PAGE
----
REVIEW: Under The Mesquite by Guadalupe Garcia McCall

This is a coming of age story I will want my daughter to read.

For two days, I was thrust into Lupita’s world, the teenaged daughter of Mexican immigrants who have built a middle-class life in Texas. She’s the eldest of eight children who have a loving mother and father. Theirs is the happy tale of immigrants achieving the American dream.

But then Mami is diagnosed with cancer. Lupita takes on the responsibilities of taking care of her siblings as her mother withers, and her father stops working to care for his wife. The novel pulled me into the emotional lows of Lupita’s life. From worrying about her mother to going hungry with her siblings, Garcia McCall makes it possible to feel the character’s pain.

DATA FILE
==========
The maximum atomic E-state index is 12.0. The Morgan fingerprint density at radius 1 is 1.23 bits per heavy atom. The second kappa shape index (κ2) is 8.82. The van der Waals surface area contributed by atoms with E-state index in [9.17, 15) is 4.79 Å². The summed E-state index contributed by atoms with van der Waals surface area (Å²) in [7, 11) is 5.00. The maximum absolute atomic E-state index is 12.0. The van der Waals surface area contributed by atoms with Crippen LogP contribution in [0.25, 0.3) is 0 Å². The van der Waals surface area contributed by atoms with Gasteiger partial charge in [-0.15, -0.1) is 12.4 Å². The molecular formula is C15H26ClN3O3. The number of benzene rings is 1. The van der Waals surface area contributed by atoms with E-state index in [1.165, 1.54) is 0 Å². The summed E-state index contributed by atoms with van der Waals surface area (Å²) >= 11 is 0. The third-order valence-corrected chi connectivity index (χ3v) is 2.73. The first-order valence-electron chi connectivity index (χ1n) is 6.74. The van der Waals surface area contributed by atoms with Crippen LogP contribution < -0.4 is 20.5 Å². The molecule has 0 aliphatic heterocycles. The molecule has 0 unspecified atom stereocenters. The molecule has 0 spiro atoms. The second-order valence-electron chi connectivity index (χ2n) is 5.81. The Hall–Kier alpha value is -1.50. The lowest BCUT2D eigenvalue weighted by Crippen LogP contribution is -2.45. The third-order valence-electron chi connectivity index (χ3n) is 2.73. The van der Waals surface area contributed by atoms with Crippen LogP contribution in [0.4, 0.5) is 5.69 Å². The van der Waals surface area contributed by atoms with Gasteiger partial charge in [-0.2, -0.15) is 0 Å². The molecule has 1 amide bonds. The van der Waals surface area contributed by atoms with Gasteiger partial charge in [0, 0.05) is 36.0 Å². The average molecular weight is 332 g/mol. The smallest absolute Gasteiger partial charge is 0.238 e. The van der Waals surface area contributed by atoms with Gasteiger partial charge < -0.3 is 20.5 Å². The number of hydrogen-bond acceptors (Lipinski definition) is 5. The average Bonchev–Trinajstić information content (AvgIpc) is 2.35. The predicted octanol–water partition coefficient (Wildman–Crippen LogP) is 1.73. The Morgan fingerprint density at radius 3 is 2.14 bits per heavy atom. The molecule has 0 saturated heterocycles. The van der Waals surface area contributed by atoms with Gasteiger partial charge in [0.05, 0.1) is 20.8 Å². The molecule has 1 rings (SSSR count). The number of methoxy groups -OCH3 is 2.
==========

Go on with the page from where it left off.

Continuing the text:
I saw this book when I went to the SCBWI conference in New York last June. I then saw it when I visited my local library’s Spanish section. I checked it out thinking I’ll read it little-by-little since I’m working on finishing my novel. That was the plan, but I didn’t put it down until I’d consumed the last word.

I’m happy-as-pie to have discovered Garcia McCall. She’s a talented writer who uses free verse to wind us in an out of the details of Lupita’s world. I was immersed in the setting of Texas, and Mexico, as well as the pain of coming to terms with a beloved mother’s passing. Lupita uses her love of acting to survive. In one scene, Lupita is advised to use lollipops to lose her accent, which eventually means she’s made fun of for losing her Mexicanness. Her response: “I know who I am.”

Author: Guadalupe Garcia McCall

Publisher: Lee & Low Books


2 comments on “REVIEW: Under The Mesquite by Guadalupe Garcia McCall

  1. Sarah L Fox says:

    This sounds really good! Adding it to my TBR list!

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